A Short Biography of Dickens’s Face
Until the 1840s Charles Dickens was, like most early Victorians, clean-shaven. In 1842, he travelled for the first time to the United States where he met Edgar Allan Poe, at that time the owner of a fine but restrained moustache. Dickens was smitten and quickly grew one of his own. (Moustaches were often referred to in the plural, as in ‘a pair of moustaches’). “The moustaches are glorious,” he wrote, “glorious. I have cut them short, and trimmed them a little at the ends to improve their shape. They are charming, charming. Without them, life would be a blank.”
Moustaches were also given respectability by Prince Albert who sported a neat one throughout his adult life. The beard craze began in the mid-1850s. Until then soldiers had not been permitted to grow beards, but the rigours of the Crimean winters made it impossible to obey the rule, with the result that most soldiers in the war grew them, and it was they who, on returning home, set the fashion amongst civilians, Dickens included. (Prince Albert stood firm and stuck to his moustache.)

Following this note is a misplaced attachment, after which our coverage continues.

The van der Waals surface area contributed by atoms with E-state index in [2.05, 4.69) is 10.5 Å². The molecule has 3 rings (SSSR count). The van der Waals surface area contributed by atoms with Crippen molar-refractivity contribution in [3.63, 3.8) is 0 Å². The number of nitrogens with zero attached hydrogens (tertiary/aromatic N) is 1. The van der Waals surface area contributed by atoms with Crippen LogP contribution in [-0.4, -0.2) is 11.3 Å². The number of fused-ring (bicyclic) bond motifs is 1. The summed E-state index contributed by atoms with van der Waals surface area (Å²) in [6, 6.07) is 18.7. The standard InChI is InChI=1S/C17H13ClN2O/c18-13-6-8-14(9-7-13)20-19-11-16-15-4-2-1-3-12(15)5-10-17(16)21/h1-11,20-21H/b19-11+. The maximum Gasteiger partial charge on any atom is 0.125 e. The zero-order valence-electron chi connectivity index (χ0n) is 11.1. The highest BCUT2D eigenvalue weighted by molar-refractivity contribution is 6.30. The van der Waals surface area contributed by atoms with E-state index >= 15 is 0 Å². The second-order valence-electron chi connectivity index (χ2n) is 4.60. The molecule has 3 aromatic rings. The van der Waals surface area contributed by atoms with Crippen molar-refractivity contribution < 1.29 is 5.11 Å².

Beards quickly sprouted – if that’s the right word – variants such as mutton chop whiskers and the absurd dundrearies, named after Lord Dundreary, a comic character in the play ‘Our American Cousin’ by Tom Taylor. (This, incidentally, was the play the bearded but unmoustached Abraham Lincoln was watching when he was assassinated.)
Dickens died before his face could come full circle. By the 1880s the craze for beards was dying out. Think of Sherlock Holmes. He first appeared in 1887 and was, according the original Sidney Paget illustrations, definitely clean shaven.
In ‘Mr Blackwood’s Fabularium’ most of the male characters would have been either clean shaven or moustached. Had the Great Exhibition been held five years later, most of them would have been bearded.